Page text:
Thank You Notes, Neil Young impressions, Superlatives, Freestylin' with the Roots and Egg Russian Roulette. All hilarious. All Jimmy Fallon sketches on "Late Night." But where will those bits end up when Fallon moves on to the "Tonight Show" on February 17?
Lucky for you, I had a chance to attend one of Fallon's test shows before next week's debut. Pictures were impossible (angry, hawk-eyed NBC pages will snatch your phone faster than you can say "tight pants"), so you'll just have to deal with my memory. Obviously, we'd all rather be watching the show, but who has time to wait?
What Will Change Jimmy Fallon's foray into an earlier time slot means big change, but that doesn't mean we have to put it into our Do Not Watch List. Let's start with the one big makeover (and perhaps the only big makeover): the set.
The "Tonight Show" set is plated with wood. And expect lots of jokes about that. Wood seats (about 200 of them, and they are comfy as hell), wood desk, wood paneling EVERYWHERE, and a wood replica of New York City behind the guest couch. And, of course, announcer Steve Higgins' podium is made of wood.
The model NYC buildings are a nice homage to the "Tonight Show's" new home, which used to be in Los Angeles with Jay Leno. As we were taking our seats, set designers were putting the finishing touches on the set-up, carrying in a two-foot skyscraper to join the tiny Empire State Building and crew. Blue paper slats fill out the scene's night sky with twinkly lights peeping through.
The Roots congregate on one platform (as opposed to having a balcony before) and have worked out a new theme song. The audience bench for guest performances is gone, but an equally classy performance area exists behind Jimmy's blue monologue curtain.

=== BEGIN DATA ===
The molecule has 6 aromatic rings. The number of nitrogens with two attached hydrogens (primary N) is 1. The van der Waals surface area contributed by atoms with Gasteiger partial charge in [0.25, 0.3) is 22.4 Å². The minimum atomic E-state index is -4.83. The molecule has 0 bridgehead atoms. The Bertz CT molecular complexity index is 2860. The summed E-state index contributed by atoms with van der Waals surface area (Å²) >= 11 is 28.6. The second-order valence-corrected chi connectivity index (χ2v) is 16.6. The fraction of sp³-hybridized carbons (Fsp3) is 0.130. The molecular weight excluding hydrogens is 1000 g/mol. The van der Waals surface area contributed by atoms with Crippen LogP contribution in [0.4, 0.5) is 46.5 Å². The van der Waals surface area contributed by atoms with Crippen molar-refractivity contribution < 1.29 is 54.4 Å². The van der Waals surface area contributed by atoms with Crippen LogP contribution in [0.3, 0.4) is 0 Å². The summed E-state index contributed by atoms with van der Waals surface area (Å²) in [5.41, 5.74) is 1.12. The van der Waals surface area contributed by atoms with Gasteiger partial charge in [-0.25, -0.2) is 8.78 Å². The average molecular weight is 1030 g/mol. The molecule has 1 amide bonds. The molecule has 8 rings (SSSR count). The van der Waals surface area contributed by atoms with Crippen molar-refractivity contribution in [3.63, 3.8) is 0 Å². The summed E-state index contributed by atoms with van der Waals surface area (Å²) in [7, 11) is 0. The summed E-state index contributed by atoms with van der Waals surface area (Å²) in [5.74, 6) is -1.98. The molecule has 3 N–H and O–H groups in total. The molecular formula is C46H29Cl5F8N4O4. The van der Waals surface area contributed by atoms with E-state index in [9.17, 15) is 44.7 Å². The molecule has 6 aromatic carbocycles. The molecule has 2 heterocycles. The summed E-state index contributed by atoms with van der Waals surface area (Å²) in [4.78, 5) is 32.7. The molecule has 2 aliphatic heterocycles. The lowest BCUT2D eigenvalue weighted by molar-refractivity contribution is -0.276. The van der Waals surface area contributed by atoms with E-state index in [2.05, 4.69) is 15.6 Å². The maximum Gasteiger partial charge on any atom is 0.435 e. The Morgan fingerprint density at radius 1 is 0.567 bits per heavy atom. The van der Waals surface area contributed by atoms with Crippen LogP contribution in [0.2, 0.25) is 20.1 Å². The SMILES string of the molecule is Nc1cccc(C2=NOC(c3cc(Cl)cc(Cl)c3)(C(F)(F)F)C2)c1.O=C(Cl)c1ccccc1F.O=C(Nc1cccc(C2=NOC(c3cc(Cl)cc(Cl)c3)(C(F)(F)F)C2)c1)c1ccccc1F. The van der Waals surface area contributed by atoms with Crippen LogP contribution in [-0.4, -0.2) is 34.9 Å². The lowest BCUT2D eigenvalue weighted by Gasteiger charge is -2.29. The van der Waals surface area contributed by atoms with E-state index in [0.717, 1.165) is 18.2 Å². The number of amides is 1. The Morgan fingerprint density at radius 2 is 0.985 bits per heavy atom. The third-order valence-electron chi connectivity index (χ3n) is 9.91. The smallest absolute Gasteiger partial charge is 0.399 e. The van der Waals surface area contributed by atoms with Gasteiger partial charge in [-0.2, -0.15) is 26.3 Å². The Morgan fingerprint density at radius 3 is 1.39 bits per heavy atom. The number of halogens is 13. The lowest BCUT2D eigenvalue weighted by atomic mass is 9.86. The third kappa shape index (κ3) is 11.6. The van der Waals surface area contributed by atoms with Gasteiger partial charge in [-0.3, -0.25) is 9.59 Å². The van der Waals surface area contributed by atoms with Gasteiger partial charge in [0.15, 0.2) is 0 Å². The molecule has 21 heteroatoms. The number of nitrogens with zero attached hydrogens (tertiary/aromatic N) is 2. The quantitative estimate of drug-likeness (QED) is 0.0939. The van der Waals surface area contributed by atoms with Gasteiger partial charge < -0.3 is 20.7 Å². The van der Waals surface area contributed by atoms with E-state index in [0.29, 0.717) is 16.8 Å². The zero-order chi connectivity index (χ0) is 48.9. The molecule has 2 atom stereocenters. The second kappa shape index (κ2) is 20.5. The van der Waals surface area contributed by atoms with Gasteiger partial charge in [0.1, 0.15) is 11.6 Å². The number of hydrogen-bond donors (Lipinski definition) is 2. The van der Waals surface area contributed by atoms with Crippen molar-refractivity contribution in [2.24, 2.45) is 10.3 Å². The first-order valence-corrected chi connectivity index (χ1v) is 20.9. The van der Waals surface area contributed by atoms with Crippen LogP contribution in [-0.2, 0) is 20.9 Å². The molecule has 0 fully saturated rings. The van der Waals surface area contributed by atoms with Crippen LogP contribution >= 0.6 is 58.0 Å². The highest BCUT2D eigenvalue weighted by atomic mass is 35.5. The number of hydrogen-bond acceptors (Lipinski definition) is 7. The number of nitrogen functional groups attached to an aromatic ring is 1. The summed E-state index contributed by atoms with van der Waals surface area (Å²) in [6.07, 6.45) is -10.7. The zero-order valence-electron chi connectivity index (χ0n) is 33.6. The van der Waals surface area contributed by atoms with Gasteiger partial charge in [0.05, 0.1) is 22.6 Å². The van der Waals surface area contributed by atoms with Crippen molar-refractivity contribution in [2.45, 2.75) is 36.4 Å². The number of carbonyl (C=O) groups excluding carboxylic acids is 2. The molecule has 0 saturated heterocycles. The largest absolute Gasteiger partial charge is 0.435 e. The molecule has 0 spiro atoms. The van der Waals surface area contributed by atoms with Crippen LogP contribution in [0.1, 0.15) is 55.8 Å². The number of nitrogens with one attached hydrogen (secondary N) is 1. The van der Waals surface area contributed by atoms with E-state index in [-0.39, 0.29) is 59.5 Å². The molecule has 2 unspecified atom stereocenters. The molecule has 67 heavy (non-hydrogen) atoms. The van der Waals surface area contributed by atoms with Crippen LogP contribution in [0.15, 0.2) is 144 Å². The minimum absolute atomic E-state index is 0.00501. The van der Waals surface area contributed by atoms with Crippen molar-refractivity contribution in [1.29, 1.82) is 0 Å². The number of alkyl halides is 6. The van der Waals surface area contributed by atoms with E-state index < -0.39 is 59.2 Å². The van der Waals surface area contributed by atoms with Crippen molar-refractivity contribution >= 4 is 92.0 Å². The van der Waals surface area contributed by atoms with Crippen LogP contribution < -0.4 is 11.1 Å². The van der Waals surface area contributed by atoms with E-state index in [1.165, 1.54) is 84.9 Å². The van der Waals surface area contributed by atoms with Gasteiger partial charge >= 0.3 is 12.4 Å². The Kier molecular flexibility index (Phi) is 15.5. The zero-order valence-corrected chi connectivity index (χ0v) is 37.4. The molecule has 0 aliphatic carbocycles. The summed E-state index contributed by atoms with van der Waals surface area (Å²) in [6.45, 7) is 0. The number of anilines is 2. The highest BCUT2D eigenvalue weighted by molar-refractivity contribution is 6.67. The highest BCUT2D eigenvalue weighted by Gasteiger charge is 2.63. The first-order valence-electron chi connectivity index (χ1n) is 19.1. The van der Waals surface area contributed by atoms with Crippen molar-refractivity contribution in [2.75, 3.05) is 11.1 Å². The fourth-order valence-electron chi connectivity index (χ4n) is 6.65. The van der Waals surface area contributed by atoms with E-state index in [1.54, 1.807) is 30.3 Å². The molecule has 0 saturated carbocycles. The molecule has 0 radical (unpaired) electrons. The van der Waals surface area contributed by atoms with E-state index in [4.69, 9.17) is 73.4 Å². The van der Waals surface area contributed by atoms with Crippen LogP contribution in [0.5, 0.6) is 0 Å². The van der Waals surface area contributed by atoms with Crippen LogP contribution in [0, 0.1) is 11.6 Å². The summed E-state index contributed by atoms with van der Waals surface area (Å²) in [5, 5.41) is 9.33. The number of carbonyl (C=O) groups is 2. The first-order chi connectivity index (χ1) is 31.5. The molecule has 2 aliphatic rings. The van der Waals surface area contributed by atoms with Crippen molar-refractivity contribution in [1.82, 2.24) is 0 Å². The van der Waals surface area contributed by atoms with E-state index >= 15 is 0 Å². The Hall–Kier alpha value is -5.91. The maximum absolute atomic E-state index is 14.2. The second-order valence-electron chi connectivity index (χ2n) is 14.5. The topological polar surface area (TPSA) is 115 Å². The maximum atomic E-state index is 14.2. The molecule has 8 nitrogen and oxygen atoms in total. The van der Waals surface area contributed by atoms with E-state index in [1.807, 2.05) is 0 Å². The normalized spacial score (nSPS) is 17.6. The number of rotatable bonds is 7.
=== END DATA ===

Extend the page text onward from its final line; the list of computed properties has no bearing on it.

As for the content of the show, the jokes seem to be staying the same, but in a Q&A after the show, a writer said "it might be hard pulling off Honey Boo Boo jokes with this set."
What Will Stay The Same Throughout the course of the test show, which was meant to smooth out kinks, I saw everything I expected from Jimmy. Meaning, nothing has changed.
There were guests (Bobby Moynihan and Ann V), recurring sketches (hello, Black Simon & Garfunkel and Audience Suggestion Box) and a musical performance (Robert Glasper, backed by the Roots). Same format. Same type of jokes.
As a test audience, they tried out material on us. Expect jokes about Sochi, Justin Bieber, Jay Leno, David Letterman and Rob Ford. When a joke didn't resonate with us, Jimmy took the cue card and handed it to a lucky audience member. You know, the usual.
When it comes to hosting the "Tonight Show," Fallon has it on lock. Bringing along his "Late Night" shenanigans will provide a much-needed boldness to the 11:30 p.m. time slot, making it a place where viewers can see interviews with popular celebs, but still get to see hot dogs acting out scenes from "Dawson's Creek." If the preview I got proved anything, it's that Jimmy has professionalism and the right amount ridiculousness to make this work.